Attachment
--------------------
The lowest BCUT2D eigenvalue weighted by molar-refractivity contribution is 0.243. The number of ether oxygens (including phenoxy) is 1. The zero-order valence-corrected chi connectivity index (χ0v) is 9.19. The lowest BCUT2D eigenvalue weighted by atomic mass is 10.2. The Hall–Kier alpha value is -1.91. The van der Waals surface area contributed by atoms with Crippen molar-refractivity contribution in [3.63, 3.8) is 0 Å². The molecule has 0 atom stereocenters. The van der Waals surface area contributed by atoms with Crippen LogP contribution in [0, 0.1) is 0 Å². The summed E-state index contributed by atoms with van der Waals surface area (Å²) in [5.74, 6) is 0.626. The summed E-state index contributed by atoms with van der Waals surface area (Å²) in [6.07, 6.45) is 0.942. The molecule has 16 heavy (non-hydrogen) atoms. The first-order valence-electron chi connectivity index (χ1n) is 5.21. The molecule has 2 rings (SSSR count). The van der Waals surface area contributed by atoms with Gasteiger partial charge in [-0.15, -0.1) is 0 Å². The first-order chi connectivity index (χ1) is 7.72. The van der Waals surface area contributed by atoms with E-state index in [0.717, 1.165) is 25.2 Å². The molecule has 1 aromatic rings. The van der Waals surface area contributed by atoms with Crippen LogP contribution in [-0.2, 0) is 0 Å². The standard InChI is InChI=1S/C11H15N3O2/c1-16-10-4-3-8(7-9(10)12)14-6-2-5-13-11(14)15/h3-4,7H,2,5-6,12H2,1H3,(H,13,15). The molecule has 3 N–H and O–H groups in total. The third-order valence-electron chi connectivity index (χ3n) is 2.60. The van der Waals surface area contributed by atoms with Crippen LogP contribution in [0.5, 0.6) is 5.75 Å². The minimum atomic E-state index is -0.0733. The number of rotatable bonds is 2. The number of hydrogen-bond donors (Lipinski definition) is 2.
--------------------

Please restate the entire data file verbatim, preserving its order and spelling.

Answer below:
The lowest BCUT2D eigenvalue weighted by molar-refractivity contribution is 0.243. The number of ether oxygens (including phenoxy) is 1. The zero-order valence-corrected chi connectivity index (χ0v) is 9.19. The lowest BCUT2D eigenvalue weighted by atomic mass is 10.2. The Hall–Kier alpha value is -1.91. The van der Waals surface area contributed by atoms with Crippen molar-refractivity contribution in [3.63, 3.8) is 0 Å². The molecule has 0 atom stereocenters. The van der Waals surface area contributed by atoms with Crippen LogP contribution in [0, 0.1) is 0 Å². The summed E-state index contributed by atoms with van der Waals surface area (Å²) in [5.74, 6) is 0.626. The summed E-state index contributed by atoms with van der Waals surface area (Å²) in [6.07, 6.45) is 0.942. The molecule has 16 heavy (non-hydrogen) atoms. The first-order valence-electron chi connectivity index (χ1n) is 5.21. The molecule has 2 rings (SSSR count). The van der Waals surface area contributed by atoms with Gasteiger partial charge in [-0.15, -0.1) is 0 Å². The first-order chi connectivity index (χ1) is 7.72. The van der Waals surface area contributed by atoms with E-state index in [0.717, 1.165) is 25.2 Å². The molecule has 1 aromatic rings. The van der Waals surface area contributed by atoms with Crippen LogP contribution in [-0.2, 0) is 0 Å². The standard InChI is InChI=1S/C11H15N3O2/c1-16-10-4-3-8(7-9(10)12)14-6-2-5-13-11(14)15/h3-4,7H,2,5-6,12H2,1H3,(H,13,15). The molecule has 3 N–H and O–H groups in total. The third-order valence-electron chi connectivity index (χ3n) is 2.60. The van der Waals surface area contributed by atoms with Crippen LogP contribution in [0.5, 0.6) is 5.75 Å². The minimum atomic E-state index is -0.0733. The number of rotatable bonds is 2. The number of hydrogen-bond donors (Lipinski definition) is 2.